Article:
I Hate My Wardrobe & I Don’t Know What To Do About It

As a self-proclaimed shopaholic, I’m also all too aware of the criticism that surrounds being just that. The minimalism craze isn’t lost on me. I pore over YouTube channels like Jenny Mustard and MuchelleB, partially congratulating myself on having read and employed the teachings of The Life-Changing Magic of Tidying Up, while also reinforcing my steely resolve against the notion that “people only shop aimlessly when they’re unhappy.”

To the contrary, in response to the new “so-called” “Trump” “administration,” I pared down considerably, dressing for the past few months as if I’m going to a business-casual funeral. Because to some extent I feel like I am.

Additionally, I’m scheduled to close on a new house in July, and all dollars and cents that would normally go toward my shopping habit are now being funneled into a savings account for my down payment. My trip to Peru I had planned for my birthday is postponed, can’t open any new credit lines, you know the drill.

Without the revolving door of new clothes being bought and sold from my closet, I’ve had a sludgy sort of realization – I’m never really excited about 90% of my wardrobe. Furthermore, the pieces I am excited about – a pair of Street-to-Studio pants from Lululemon, an old pair of white linen culottes from Loft, a black jumpsuit that doubles as a pinafore – give me zero leads in terms of where to go from here.

I mean, the commonality is that they’re monochrome, but for various reasons – one of which being Ana Wintour’s vocal disdain for head-to-toe black – I know that’s not a stable foundation for a pleasing wardrobe. Not for me, anyway.

Speaking to my close friend Leslie – as I do all day most days on g-chat – we agreed wholeheartedly on the fact that our pieces of clothing feel either too old or too young for us right now. I’m turning 30 in April, she turned 30 last August.

We also, entirely independently, bought the same pairs of Madewell high-waisted jeans a few months back thinking, at least in my case, “This will cinch me in in the places I need it most.”

False.

They are hellishly uncomfortable, somehow too big and too small at the same time, and they make my belly – which I work hard on keeping trim and firm to the best of my abilities – into a convex spoon shape. I can accept many things. Being a 29-year-old with a FUPA is not one of them.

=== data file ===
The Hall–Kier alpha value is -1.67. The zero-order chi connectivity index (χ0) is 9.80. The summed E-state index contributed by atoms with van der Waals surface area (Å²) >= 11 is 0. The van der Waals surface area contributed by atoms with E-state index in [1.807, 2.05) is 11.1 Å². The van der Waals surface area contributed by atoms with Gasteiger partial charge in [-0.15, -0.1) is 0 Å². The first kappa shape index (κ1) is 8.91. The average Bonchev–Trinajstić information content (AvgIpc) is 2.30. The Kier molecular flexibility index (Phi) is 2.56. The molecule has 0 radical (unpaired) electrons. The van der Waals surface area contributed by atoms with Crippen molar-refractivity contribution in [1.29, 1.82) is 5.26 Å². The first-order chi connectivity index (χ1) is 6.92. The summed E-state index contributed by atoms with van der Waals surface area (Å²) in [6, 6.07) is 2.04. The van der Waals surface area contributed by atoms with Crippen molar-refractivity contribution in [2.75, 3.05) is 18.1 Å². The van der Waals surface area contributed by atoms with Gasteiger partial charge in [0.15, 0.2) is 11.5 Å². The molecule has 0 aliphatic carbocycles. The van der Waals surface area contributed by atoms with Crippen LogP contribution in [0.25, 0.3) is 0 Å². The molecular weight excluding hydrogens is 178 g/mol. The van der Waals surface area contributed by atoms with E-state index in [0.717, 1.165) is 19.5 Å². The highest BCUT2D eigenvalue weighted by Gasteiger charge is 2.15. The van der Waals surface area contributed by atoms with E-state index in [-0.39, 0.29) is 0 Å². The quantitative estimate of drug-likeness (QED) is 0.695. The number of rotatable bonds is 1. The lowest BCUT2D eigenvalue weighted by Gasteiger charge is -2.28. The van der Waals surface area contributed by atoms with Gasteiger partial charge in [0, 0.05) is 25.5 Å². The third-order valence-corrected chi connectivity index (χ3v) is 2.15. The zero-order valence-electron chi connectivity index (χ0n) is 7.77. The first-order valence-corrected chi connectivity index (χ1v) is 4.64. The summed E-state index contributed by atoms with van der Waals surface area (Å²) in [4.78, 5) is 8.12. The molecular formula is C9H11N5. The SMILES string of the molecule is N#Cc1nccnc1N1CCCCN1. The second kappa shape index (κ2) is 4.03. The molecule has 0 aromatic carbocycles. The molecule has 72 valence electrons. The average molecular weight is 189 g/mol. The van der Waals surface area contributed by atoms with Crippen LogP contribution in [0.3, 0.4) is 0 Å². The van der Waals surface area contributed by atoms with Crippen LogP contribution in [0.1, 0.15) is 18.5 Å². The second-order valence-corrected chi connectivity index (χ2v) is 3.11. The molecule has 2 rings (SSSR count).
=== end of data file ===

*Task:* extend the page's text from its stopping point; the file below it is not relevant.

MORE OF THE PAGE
So is it just the age where we are? Is 30 the ultimate limbo for self-representation in fashion? Will I ultimately emerge from my stretch-denim cocoon as a sophisticated, silk-draped 30-something? Is this when I start buying everything at Cuyana? Or am I destined to slowly spiral from athletic leggings to elastic waistbands and ultimately just muumuus because the sensation of fabric digging into my skin gives me anxiety?

More likely I’ll just end up with everything being black, but I hope not.

It probably seems frivolous, but I actually think about fashion a lot. I think I about my personal style, how to express myself in my clothes. It’s something I usually enjoy. But I often find myself in search of something that makes perfect sense to me, only to find that no one makes it. For example, a pair of straight-leg jeans with a mid-rise, a nice old fashioned GAP style rinse in a soft but substantial, un-stretchy fabric – like you’d expect someone on stage in STOMP might have worn in the late 1990s.

Or a decently fitting T-shirt for a small-chested woman. No, not a V-neck. A crew neck that doesn’t ride up when I use my arms, that doesn’t wrinkle when I sit down, that doesn’t shrink like hell in the wash, that doesn’t pill…I know, unreasonable expectations.

So whether it’s my disdain for my own wardrobe, or my disdain for the fact that I can’t find what I like anywhere, maybe they’re right after all. Maybe I am unhappy, and that’s why I shop. But it’s not aimless. While I recognize the contributions of Stacy London and Clinton Kelly to our collective fashion sense, finding clothes that fit, that flatter, that make you feel good about yourself, shouldn’t be the exhausting and ultimately unfulfilling process that it is.

And if you feel like I feel, what’s the secret to un-slumping? Because it’s about to be Summer in central Texas – and head-to-toe black isn’t going to cut it, no matter how much I want it to.

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